Many government regulations now mandate that the amount of water used for a single flush cannot exceed 4 liters or approximately 1.05 gals. The volume in most existing pressure flush tanks is 1.94 gals. It has been determined that the most efficient tank volume to provide adequate air pressure and a 4 liter water flush is 1.25 gals. Thus, a pressure tank having a total volume of 1.25 gals can provide a water volume per flush of 1.05 gals and have adequate volume for air which will provide a pressure of between 25 to 35 psi. The present invention is specifically designed to utilize the 1.94 pressure tank volume and limit the amount of water which can be discharged at a single flush to 1.05 gals. The effect of the volume limiting device of the present invention is therefore to provide a tank which has the desired efficiency of a 1.25 gal total tank volume, but yet do so with a tank which has a total capacity of 1.94 gals.
The present invention is specifically directed to an improvement on the pressure flush tank shown in U.S. Pat. No. 4,233,698, which is herein incorporated by reference.
In FIG. 1, a pressure flush tank is indicated generally at 10 and has a top section 12 and a lower or bottom section 14, both of which may be made of a suitable plastic. There is an outlet 16 which conventionally will be connected to the inlet of a toilet, for example as shown in FIG. 1 of the '698 patent. The tank 10 will be positioned within the tank of a typical gravity flow toilet and the outlet 16 will feed into the bowl of the toilet.
The water supply for the tank 10 is provided by a conduit 18 which may carry water at typical residential line pressure which may vary from 20 to 80 psi. The conduit 18 connects to a combined air and water inducer 20 which will feed water into the tank 10 and at the same time through a venturi effect, as shown in the '698 patent, draw air in through an inlet 22. Thus, both air and water will be provided to the tank 10 with the end result that the tank will fill up to a predetermined volume of water, with the remaining space being filled by air which will be at water line pressure, assuming line pressure is 35 psi or below. If water line pressure is above 35 psi, a regulator will limit air pressure to 35 psi.
A flush valve is indicated generally at 24. This valve may be operated by a lever 26, connected to or operable by the toilet lever, to discharge water from within the tank 10 through the outlet 16 to the toilet tank. The manner in which the flush valve 24 operates may be as shown in the '698 patent. What is important is that there be a tank which will be filled with water up to a certain level and pressurized by air at essentially line pressure and then the ability to discharge water under that pressure into the toilet tank.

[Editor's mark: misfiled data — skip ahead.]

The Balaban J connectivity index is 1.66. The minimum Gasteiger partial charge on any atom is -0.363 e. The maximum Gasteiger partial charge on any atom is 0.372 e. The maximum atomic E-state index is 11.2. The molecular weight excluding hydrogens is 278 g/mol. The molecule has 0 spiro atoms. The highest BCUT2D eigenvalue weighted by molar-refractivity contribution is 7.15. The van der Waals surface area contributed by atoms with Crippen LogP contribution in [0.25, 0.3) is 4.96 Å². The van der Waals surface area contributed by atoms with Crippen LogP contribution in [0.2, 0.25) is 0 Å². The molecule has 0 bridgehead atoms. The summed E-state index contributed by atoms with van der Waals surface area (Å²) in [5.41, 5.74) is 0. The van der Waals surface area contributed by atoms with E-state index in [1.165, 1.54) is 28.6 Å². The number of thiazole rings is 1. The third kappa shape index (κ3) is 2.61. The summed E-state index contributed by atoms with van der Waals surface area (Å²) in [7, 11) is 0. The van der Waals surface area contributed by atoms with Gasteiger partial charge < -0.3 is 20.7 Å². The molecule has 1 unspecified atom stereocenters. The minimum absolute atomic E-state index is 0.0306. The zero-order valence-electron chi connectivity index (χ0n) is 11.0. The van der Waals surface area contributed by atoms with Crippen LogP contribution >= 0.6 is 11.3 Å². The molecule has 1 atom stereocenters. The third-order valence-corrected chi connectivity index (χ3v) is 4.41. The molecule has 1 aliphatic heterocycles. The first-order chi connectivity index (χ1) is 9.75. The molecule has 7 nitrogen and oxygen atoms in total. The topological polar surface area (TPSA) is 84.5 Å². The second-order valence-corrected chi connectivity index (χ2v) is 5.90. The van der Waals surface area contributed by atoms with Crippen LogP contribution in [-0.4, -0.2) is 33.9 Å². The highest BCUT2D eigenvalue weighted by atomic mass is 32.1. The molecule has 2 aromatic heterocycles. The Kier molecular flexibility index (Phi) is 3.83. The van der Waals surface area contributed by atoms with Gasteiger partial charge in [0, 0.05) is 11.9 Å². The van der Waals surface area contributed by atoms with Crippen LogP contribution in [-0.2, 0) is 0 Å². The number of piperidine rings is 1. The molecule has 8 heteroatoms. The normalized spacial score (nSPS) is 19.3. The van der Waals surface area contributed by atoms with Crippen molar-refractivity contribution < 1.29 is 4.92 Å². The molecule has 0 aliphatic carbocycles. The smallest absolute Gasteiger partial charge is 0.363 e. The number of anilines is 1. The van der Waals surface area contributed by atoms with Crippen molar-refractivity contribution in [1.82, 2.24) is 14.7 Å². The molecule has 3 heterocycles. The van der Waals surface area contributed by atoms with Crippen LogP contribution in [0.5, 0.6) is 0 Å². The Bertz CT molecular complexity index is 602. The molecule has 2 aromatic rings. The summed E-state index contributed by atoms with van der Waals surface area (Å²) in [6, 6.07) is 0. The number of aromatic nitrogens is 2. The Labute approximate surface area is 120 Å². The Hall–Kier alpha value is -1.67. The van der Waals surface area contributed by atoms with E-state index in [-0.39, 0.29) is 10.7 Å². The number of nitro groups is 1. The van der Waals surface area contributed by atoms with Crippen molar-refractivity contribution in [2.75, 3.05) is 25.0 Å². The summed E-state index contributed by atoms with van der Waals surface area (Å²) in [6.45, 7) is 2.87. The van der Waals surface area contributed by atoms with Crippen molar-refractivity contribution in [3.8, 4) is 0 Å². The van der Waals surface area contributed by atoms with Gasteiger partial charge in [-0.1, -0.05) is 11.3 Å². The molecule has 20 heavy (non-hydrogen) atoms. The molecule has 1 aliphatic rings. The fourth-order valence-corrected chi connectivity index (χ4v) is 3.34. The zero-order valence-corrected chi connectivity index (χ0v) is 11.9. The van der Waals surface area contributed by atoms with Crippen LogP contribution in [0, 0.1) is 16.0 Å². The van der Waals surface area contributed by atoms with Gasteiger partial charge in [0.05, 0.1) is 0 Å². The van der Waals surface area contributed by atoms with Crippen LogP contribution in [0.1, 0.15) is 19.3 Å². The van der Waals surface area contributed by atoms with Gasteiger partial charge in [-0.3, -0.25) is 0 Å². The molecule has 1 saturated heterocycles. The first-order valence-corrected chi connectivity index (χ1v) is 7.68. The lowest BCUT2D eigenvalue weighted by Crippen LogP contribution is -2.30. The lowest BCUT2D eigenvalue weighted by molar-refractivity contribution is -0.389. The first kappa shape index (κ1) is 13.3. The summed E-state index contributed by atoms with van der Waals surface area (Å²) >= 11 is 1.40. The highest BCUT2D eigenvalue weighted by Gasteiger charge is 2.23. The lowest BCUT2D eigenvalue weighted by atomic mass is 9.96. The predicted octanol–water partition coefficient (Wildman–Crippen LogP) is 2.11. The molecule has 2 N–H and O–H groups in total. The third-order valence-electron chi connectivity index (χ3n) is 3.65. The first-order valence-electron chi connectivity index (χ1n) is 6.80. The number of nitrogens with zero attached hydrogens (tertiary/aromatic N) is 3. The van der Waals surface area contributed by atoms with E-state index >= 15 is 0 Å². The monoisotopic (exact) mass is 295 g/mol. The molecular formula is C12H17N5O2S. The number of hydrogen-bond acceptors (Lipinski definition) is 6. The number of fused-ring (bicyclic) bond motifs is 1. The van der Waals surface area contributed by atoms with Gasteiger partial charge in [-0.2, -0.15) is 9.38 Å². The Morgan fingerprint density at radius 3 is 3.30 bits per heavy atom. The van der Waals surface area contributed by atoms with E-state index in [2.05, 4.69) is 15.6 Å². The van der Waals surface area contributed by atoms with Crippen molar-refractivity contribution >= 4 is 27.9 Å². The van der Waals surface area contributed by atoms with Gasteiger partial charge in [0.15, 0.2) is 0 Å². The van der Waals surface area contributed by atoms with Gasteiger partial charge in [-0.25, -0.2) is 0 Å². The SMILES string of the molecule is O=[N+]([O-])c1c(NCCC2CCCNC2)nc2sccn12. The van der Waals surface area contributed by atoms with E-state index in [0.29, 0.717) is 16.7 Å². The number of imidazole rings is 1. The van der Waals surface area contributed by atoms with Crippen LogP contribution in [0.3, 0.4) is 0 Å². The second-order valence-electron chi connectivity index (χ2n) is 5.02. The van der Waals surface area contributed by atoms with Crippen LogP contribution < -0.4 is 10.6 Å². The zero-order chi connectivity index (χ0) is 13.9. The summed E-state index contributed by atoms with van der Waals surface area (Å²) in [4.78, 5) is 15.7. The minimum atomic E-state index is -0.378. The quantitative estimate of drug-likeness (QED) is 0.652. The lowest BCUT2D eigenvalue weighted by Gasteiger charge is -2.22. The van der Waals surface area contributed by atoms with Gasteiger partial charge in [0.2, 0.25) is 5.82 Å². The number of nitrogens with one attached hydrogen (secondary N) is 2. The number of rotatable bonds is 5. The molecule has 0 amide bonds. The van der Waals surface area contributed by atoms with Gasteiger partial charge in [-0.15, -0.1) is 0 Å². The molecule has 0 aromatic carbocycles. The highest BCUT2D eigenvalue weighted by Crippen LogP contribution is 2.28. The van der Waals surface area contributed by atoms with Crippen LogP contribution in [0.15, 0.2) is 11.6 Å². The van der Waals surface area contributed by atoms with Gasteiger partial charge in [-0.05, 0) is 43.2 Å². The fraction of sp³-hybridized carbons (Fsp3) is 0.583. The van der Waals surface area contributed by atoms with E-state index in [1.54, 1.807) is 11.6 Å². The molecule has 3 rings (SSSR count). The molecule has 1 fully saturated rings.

The valve assembly 24, which discharges water through the outlet 16, is surrounded by a dam 30, the effect of which is to limit the access of the water within the tank 10 to the area directly beneath the valve and above the outlet 16. FIG. 3 illustrates the details of the outlet and it includes a sleeve 32 having a bottom opening 34, with the top of the sleeve being open as at 36 to the area outside of valve assembly 24 and inside of dam 30.
As indicated above, the effect of dam 30 is to prevent any water within the tank which is at or below the top 38 of the dam from flowing out through the outlet 16 when the flush valve is operated. Only water above the top 38 of the dam may flow into the area around the flush valve 24 and thus out through the outlet 16.
Using the example described above, the total volume of tank 10 may be 1.94 gals. In order to provide a 4 liter water discharge or a 1.05 gal water discharge, it is desired to have a total tank volume of 1.25 gals, with the 0.2 gal volume difference being that required for air to create the pressure which forces the water to the outlet when the flush valve is operated. The effect of dam 30 is to limit the useful volume of the tank 10 to 1.25 gals. The tank will still have a total volume of 1.94 gals, but because the dam 30 prevents any water below the top of the dam from being usable in a flushing operation, the effective volume of the tank is 1.25 gals. Thus, the dam 30 provides a means for limiting the volume of water discharged in a single flush to 4 liters and yet provide a tank whose effective volume is the most efficient for providing water, under the required pressure, when the flush valve is operated.
The dam is shown as being circumferentially arranged about the flush valve, but if the flush valve were to be located other than centrally of the tank, the dam may be positioned differently. What is important is that the dam limit the effective volume of the tank so that only a predetermined amount of water within the tank can flow through the outlet when the flush valve is operated.
Whereas the preferred form of the invention has been shown and described herein, it should be realized that there may be many modifications, substitutions and alterations thereto.